21 July

Treating Our Dying Sugar Maple

by Jon Katz

The farmers who built our house and preceded us – they were real farmers – were thoughtful enough to plant two gorgeous maple trees on the north side of the farmhouse.

That was the tradition back then, farmers built trees so that farms to come would have shade.

Last night, a giant limb fell off the tree in a rainstorm and crushed part of a fence. We guessed the tree was dying but Jared, a skilled tree doctor, came over and confirmed that.

He said our options were to take the old tree down or he would come and trim the dead limbs which were in danger of blowing off.

The loggers up here call them “widow-makers in honor of the logger wives who lost their husbands to giant limbs suddenly falling.

It will cost $1,000 or more to trim the tree, Jared said the tree is in no danger of falling over, but it would probably die before I did. Maria and I didn’t want to take the tree down unless it was in danger of falling over and hurting the house.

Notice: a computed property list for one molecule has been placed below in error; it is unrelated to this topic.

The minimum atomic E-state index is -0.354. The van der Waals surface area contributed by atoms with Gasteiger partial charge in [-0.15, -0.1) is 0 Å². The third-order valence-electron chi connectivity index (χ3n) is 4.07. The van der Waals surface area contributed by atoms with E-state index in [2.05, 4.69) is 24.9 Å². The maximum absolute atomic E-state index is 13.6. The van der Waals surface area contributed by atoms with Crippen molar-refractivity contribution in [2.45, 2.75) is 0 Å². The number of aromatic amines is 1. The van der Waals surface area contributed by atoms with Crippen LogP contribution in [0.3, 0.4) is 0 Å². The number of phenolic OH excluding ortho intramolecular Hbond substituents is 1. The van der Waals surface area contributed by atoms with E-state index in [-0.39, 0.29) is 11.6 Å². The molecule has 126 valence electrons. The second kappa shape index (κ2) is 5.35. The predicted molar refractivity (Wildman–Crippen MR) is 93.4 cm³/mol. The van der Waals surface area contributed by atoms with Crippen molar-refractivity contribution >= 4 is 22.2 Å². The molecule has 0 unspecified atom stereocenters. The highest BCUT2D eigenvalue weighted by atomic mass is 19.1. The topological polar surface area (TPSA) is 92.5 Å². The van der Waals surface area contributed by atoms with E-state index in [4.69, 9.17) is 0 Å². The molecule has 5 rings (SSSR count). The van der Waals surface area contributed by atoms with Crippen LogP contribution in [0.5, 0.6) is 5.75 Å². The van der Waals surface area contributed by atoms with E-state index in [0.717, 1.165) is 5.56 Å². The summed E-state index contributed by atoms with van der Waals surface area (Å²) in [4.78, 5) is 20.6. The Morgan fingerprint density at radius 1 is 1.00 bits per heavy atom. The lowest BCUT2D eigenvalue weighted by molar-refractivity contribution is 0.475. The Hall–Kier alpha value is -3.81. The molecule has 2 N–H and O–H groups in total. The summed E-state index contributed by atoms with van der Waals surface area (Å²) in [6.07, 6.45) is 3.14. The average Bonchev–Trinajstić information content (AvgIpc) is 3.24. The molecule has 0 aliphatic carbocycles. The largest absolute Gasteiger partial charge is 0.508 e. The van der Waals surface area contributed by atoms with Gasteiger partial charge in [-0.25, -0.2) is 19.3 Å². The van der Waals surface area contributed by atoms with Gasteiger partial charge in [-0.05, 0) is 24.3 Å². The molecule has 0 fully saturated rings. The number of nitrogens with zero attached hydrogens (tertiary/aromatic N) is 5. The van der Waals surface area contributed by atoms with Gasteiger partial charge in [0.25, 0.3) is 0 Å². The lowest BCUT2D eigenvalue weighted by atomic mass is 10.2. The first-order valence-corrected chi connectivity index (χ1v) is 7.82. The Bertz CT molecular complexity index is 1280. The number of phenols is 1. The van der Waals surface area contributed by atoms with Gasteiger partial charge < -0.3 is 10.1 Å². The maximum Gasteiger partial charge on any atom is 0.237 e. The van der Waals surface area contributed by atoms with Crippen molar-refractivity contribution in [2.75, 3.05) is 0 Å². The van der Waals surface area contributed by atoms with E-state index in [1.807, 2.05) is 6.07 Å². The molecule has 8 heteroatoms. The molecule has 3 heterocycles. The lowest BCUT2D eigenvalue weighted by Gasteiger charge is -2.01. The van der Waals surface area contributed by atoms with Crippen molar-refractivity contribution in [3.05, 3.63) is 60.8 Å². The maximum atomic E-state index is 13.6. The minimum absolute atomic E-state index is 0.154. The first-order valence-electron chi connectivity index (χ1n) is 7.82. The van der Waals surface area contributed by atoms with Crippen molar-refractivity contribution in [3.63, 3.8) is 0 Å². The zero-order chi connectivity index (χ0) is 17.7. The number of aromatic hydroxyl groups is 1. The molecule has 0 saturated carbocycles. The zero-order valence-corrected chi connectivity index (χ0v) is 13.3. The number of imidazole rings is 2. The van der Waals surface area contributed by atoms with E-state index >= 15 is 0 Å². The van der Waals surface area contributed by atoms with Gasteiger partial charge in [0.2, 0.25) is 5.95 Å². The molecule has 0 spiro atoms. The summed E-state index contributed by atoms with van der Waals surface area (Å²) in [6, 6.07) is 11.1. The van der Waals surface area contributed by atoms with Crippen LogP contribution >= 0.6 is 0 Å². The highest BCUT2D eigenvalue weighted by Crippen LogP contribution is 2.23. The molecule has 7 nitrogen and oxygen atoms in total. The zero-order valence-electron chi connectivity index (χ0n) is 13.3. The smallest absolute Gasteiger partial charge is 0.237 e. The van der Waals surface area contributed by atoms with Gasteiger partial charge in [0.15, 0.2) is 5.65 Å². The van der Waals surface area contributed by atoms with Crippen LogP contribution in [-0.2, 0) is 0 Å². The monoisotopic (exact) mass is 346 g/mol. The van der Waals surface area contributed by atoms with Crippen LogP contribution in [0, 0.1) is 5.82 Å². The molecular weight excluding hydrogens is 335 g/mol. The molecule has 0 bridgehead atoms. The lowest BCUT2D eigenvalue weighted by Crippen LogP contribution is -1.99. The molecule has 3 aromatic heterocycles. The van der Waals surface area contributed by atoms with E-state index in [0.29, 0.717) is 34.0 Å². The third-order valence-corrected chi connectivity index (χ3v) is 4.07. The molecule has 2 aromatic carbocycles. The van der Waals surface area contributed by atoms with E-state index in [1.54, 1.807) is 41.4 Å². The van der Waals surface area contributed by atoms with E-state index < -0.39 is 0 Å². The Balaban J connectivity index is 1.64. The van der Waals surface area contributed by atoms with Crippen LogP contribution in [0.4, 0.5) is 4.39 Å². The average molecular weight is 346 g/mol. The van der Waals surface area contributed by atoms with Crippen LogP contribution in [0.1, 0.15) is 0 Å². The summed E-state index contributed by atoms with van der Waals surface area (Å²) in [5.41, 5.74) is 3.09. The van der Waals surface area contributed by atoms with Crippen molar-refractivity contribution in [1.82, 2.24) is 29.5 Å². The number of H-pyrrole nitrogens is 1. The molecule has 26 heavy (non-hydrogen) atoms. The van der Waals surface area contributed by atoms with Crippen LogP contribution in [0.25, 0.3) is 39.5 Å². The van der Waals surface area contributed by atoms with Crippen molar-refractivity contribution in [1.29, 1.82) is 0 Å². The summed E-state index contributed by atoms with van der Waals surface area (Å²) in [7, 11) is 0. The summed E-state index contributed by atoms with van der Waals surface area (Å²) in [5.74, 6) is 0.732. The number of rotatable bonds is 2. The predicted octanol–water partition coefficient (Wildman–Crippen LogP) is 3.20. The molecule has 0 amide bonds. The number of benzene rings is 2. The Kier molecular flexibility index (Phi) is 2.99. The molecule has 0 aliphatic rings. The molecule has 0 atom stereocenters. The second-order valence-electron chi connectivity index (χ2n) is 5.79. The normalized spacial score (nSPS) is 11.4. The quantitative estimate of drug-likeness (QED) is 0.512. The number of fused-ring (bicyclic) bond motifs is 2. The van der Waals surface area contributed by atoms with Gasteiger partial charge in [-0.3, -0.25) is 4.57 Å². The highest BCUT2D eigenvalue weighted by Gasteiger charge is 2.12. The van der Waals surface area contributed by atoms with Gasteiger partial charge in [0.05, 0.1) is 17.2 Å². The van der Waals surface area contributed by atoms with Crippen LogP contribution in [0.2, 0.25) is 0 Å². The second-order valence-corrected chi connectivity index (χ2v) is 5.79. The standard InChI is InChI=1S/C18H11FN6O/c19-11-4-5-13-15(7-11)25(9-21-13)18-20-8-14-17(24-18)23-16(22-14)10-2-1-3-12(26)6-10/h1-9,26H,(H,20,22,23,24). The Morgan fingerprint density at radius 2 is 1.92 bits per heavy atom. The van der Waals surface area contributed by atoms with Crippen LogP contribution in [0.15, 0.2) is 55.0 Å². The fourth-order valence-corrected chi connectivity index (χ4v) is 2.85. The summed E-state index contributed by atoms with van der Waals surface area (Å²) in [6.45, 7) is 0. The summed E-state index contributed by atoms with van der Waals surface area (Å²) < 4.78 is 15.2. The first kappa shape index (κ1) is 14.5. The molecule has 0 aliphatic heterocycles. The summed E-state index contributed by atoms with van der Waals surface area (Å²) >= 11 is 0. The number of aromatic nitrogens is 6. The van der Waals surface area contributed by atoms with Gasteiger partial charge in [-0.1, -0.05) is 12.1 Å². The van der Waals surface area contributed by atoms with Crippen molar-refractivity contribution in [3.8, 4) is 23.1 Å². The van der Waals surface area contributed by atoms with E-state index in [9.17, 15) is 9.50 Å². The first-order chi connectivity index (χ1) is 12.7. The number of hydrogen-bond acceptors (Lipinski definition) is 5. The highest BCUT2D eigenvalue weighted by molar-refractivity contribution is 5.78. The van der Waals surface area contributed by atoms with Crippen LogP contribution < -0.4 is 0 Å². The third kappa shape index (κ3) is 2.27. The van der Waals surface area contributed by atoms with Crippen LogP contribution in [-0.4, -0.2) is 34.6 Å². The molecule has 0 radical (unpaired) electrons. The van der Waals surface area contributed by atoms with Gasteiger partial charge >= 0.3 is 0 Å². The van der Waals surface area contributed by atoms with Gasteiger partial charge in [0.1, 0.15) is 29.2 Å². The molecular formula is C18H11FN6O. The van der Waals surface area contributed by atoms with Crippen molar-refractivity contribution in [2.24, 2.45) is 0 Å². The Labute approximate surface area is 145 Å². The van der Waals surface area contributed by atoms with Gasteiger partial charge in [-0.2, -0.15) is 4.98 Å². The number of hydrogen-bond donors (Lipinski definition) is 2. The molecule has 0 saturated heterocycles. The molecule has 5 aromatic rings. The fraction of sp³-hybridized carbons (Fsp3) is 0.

Jared knows his stuff, we trust him completely.

Jared said there was little or no chance of that. So he’s coming a week or so to trim our maple. It wouldn’t make the tree any healthier, he said and it wouldn’t prolong its life.

I’ve read recently that when trees are dying, they shed their nutrients with other trees via roots underground. That sounds like trees.

Trimming the t it would make the farm safer, there are some huge dead limbs up there. Jared is coming in a week or so. We love those big maples, but life goes on.


  1. You’ll be surprised at how beautiful your tree will look once it has been trimmed. I’m glad you decided to go for it. I spent more than that on my trees this spring and it was worth every penny.

  2. Same situation at my house, but it is a huge oak tree. Had one taken down several years ago, and will hate this one going, but f it comes down, it will hit the house…

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